November 23, 2016

A small urban forest on City Hall Square

The department for Technical and Environmental Affairs just approved the plans for the new City Hall Square. The Dragon Fountain will move to the center and return to its former glory, with a wider pool. Bikes get a new set of lanes and we get at small forest of sixty new trees.

Now we just hope that the trees get the space they need to thrive and survive, including the space below. In the municipality of Frederiksberg they have paid extra by the metro stations to create enough space below for the trees to grow big. Here's hoping the City of Copenhagen will do the same, so our young urban forest get the chance to survive.

It is such a positive development, that the urban nature is a part of the considerations now. Thank you so much for that.

Link to the article in Lorry (Danish): here

November 8, 2016

Alert in parks and forests!

We need to be very aware right now: The government wants to weaken the Forest Protection Act, by making it easier to build and develop in forests and parks. A proposal related to allowing for building along the coast line, a matter of making a profit on our precious shared nature.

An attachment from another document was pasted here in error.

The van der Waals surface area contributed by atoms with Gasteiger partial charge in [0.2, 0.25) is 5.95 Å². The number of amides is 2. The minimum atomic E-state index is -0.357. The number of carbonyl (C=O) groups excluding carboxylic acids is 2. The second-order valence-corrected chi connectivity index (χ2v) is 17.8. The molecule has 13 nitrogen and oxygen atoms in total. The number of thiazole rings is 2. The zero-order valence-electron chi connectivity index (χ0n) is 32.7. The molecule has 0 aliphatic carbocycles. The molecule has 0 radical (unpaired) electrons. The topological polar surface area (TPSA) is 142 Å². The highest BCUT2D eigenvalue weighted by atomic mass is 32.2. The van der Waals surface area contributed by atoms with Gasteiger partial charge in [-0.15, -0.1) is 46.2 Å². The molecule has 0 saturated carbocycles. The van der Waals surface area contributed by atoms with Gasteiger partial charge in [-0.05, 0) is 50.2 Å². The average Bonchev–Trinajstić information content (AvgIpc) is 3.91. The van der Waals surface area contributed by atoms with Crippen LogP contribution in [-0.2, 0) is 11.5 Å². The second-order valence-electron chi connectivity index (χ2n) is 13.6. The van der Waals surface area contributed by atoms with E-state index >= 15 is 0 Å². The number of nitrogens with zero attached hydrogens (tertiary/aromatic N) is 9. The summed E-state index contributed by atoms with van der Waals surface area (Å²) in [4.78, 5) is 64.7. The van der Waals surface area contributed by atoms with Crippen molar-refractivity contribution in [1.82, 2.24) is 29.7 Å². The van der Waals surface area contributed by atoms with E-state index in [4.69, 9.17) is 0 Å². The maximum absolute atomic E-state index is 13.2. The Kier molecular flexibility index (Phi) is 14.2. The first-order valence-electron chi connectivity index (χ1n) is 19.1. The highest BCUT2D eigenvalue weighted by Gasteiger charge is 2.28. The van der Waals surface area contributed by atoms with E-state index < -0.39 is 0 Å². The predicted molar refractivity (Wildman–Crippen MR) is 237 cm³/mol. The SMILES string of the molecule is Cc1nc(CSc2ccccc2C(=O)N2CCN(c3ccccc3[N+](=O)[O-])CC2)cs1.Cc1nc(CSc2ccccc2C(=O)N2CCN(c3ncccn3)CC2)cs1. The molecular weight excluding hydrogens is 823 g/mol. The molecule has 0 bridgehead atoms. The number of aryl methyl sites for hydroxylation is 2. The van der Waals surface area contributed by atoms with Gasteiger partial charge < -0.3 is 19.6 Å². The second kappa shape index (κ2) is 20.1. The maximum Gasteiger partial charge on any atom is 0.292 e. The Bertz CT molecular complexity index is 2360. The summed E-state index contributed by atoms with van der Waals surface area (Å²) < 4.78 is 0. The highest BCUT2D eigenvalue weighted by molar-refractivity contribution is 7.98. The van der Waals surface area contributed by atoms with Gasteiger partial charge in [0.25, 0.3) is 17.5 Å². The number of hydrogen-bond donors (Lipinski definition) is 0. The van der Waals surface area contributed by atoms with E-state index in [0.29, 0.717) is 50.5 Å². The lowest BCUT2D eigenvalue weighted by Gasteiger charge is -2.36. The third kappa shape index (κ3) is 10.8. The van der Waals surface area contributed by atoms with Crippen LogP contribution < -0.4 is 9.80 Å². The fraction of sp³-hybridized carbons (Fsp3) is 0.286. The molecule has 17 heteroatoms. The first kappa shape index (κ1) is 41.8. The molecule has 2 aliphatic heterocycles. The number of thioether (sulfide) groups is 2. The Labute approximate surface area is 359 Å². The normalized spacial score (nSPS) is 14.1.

A suggested change in the governments "Change of Forest Act" goes: "The Forest Act must not stand in the way of urban development or that of development in recreational areas".

We already know how much urban development are eating away at our nature as it is, only the park trees are really under any kind of protection, and that is about to disappear. This can't happen! We need to take care of our trees in forests and parks as well as those along the roads. They are vital to our survival.

A recent example of how important the Forest Protection Act is even in the city, is the new "Flying Carpet" on Israels Plads. Here the architects fantasized about letting the square eat a large chunk of the adjoining park, Ørstedsparken. This was minimized by the Danish Society of Nature Conservation, who fought to incorporate some of the biggest trees in the design. This was possible by adding a couple of large curves at the end. Had the architects had their way, as the government now plan for, these trees would not have been around today.

Just look at our old Ørstedsparken trees, in their glorious fall costume.

Read more about the proposal here (link). (In Danish, but you can always use google translate)
The petition for the Forest Protection Act here (link).